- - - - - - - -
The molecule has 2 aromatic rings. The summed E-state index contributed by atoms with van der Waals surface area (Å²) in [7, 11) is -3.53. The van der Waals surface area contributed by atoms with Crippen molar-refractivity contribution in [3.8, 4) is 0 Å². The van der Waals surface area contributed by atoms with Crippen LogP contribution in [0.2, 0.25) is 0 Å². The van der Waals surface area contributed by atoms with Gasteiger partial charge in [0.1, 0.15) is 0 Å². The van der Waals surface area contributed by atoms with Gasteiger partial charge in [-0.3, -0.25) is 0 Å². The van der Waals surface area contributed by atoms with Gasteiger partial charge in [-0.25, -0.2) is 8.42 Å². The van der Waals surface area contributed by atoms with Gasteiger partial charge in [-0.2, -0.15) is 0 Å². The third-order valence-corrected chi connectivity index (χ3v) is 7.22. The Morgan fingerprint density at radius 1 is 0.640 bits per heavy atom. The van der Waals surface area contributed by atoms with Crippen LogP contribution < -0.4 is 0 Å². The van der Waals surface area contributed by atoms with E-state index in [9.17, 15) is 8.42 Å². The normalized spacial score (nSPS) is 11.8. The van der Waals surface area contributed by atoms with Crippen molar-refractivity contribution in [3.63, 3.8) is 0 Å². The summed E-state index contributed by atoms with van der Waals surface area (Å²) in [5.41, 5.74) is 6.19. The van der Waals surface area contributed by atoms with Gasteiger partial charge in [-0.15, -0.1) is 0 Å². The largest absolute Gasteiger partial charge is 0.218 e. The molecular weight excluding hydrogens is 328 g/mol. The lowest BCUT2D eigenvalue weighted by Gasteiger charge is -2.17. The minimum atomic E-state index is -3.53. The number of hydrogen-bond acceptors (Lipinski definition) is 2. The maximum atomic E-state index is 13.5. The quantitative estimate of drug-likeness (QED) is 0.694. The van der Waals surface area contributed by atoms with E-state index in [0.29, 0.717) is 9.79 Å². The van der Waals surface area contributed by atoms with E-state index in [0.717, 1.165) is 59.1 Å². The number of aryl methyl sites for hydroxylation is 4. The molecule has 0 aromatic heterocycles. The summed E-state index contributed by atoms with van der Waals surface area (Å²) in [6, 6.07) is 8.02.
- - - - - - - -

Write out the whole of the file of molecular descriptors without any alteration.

The molecule has 2 aromatic rings. The summed E-state index contributed by atoms with van der Waals surface area (Å²) in [7, 11) is -3.53. The van der Waals surface area contributed by atoms with Crippen molar-refractivity contribution in [3.8, 4) is 0 Å². The van der Waals surface area contributed by atoms with Crippen LogP contribution in [0.2, 0.25) is 0 Å². The van der Waals surface area contributed by atoms with Gasteiger partial charge in [0.1, 0.15) is 0 Å². The van der Waals surface area contributed by atoms with Gasteiger partial charge in [-0.3, -0.25) is 0 Å². The van der Waals surface area contributed by atoms with Gasteiger partial charge in [-0.25, -0.2) is 8.42 Å². The van der Waals surface area contributed by atoms with Gasteiger partial charge in [-0.2, -0.15) is 0 Å². The third-order valence-corrected chi connectivity index (χ3v) is 7.22. The Morgan fingerprint density at radius 1 is 0.640 bits per heavy atom. The van der Waals surface area contributed by atoms with Crippen LogP contribution < -0.4 is 0 Å². The van der Waals surface area contributed by atoms with E-state index in [9.17, 15) is 8.42 Å². The normalized spacial score (nSPS) is 11.8. The van der Waals surface area contributed by atoms with Crippen molar-refractivity contribution in [3.63, 3.8) is 0 Å². The summed E-state index contributed by atoms with van der Waals surface area (Å²) in [5.41, 5.74) is 6.19. The van der Waals surface area contributed by atoms with Gasteiger partial charge in [-0.15, -0.1) is 0 Å². The largest absolute Gasteiger partial charge is 0.218 e. The molecular weight excluding hydrogens is 328 g/mol. The lowest BCUT2D eigenvalue weighted by Gasteiger charge is -2.17. The minimum atomic E-state index is -3.53. The number of hydrogen-bond acceptors (Lipinski definition) is 2. The maximum atomic E-state index is 13.5. The quantitative estimate of drug-likeness (QED) is 0.694. The van der Waals surface area contributed by atoms with E-state index in [0.29, 0.717) is 9.79 Å². The van der Waals surface area contributed by atoms with E-state index in [0.717, 1.165) is 59.1 Å². The number of aryl methyl sites for hydroxylation is 4. The molecule has 0 aromatic heterocycles. The summed E-state index contributed by atoms with van der Waals surface area (Å²) in [6, 6.07) is 8.02.